The SNP has accused the UK Government of “wilfully damaging” the economy as Michael Gove admitted there will be “bumpy moments” in the aftermath of Brexit.
The senior Tory Cabinet Minister warned the UK would face “some disruption” despite securing a deal.
And Mr Gove also confessed many businesses still were not ready for the “practical and procedural changes” of Britain’s new relationship with Europe.
Speaking on Monday morning, the former Vote Leave co-chair admitted companies still had work to do to be ready for the end of the transition period.
He said: “Businesses will need to make sure that they’re ready for new customs procedures and we as individuals will need to make sure that our passports are up to date because they need to have at least six months before expiry on them in order to be able to travel abroad.
“I think lots of businesses are ready, particularly the larger businesses. Some smaller businesses will still want to do a bit more in order to be ready.
“We are there to help them and the advice that we’re giving, and also the money that we’ve invested in making sure that people can be ready for customs procedures, is designed to help.
“I’m sure there will be bumpy moments, but we are there in order to try to do everything we can to smooth the path.”
His comments have now been labelled an “understatement” by the SNP, who will not be supporting the Brexit deal.
SNP shadow chancellor Alison Thewliss MP said: “Michael Gove’s admission that the UK will face ‘some disruption’ and ‘bumpy moments’ as a result of this extreme Tory Brexit deal must be the understatement of the century.
“The Tory government is wilfully damaging people’s jobs, businesses and the economy at the worst possible time – during a global pandemic and economic recession.
“We know it could cut Scotland’s GDP by 6.1 per cent and cost us £9 billion – the equivalent of £1,600 per person.
“With every day that goes by, more devastating details emerge of the long-term damage this hard Tory Brexit will do to people’s incomes, living standards and our economy.
“If people and businesses are unprepared, it is because the Tories have left it to the last minute, on their own arbitrary deadline, and are now imposing a hard Brexit, causing months of uncertainty for those that rely on our relationship with the EU.”
Labour’s shadow chancellor of the Duchy of Lancaster Rachel Reeves accused the UK Government of ”treating its own incompetence as inevitable”.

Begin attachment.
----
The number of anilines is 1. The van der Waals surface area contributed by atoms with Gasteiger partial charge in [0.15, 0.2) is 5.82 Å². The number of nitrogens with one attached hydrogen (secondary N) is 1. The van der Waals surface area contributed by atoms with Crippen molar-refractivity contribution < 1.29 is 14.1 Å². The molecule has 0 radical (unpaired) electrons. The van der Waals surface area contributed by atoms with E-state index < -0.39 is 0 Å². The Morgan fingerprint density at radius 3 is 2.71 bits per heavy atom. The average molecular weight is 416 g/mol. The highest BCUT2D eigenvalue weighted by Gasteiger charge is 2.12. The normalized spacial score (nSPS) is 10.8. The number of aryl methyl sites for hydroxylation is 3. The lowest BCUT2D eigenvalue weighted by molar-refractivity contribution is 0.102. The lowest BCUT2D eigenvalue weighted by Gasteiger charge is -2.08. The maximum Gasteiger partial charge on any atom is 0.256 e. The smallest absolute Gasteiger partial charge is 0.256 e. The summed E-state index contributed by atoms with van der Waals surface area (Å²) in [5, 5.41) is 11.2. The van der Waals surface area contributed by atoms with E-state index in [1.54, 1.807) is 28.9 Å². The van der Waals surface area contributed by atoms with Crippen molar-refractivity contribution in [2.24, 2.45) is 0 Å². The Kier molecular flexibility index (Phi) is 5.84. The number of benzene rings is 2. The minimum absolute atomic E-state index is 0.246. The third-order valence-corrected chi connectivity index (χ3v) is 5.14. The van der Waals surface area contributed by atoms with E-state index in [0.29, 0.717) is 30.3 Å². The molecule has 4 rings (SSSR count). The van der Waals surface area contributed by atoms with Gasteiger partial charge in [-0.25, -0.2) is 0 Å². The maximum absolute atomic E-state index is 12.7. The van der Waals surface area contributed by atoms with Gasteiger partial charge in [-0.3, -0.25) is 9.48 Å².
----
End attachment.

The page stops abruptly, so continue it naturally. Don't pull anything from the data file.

She said: “There is no reason why the deal the Government ended up with had to be run so close to the wire, nor why this period must be bumpy had the Government prepared properly.
“But instead they refused to engage with business on preparations and dodged repeated questions from Labour for months on how many customs agents were recruited and ready, and what IT systems are properly in place.
“They should behave like grown-ups and take responsibility for governance.”
Mr Gove, who had been in charge of the no-deal preparations, was also forced to insist Boris Johnson’s deal was good for fishing after the chairman of the National Federation of Fishermen’s Organisations claimed they would now be “absolutely worse off”.
Andrew Locker accused the Prime Minister of “betraying” the industry, adding he was “angry and disappointed”.
Speaking to the BBC’s Radio 4 Today programme, he said: “Boris Johnson promised us the rights to all the fish that swim in our exclusive economic zone and we have got a fraction of that.
“We are absolutely worse off. When we were within the EU, we used to trade fish with the EU.
“We used to swap things we didn’t use with fish that they didn’t use and that enabled us to put together an annual fishing plan.
“What we have got now is a fraction of what we were promised through Brexit. We are going to really, really struggle this year.
“When Boris Johnson and his Government promised Brexit to the fishermen, he promised none of us would be worse off.
“There is a considerable amount of fishermen – small families, small communities – absolutely worse off by this deal.”
Defending the deal, Mr Gove said: “I don’t accept that. I think it is fair to say that we are in a stronger position than we were in the EU and in the common fisheries policy.
“In the common fisheries policy we were only able to access about 50 per cent of the fish in our waters.
“It is the case that we are now getting a significant uptick in that number, so we will have by 2026 about two-thirds of the fish in our waters.
“This staged process gives us a chance to increase the size of the fleet, to invest in our coastal communities, and, of course, in due course we will have that opportunity to increase that quota even further.”
His assertions come as MPs are set to vote through the deal on Wednesday in a special sitting of Parliament.
The Lib Dems are likely to join the SNP in opposing the deal, but Labour leader Sir Keir Starmer has ordered his party’s MPs to back the “thin” treaty as the only other option is a no deal.
Some Labour MPs have pushed for the party to abstain on the vote so it can blame the Conservatives for any financial harm caused by Brexit.
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— to www.scotsman.com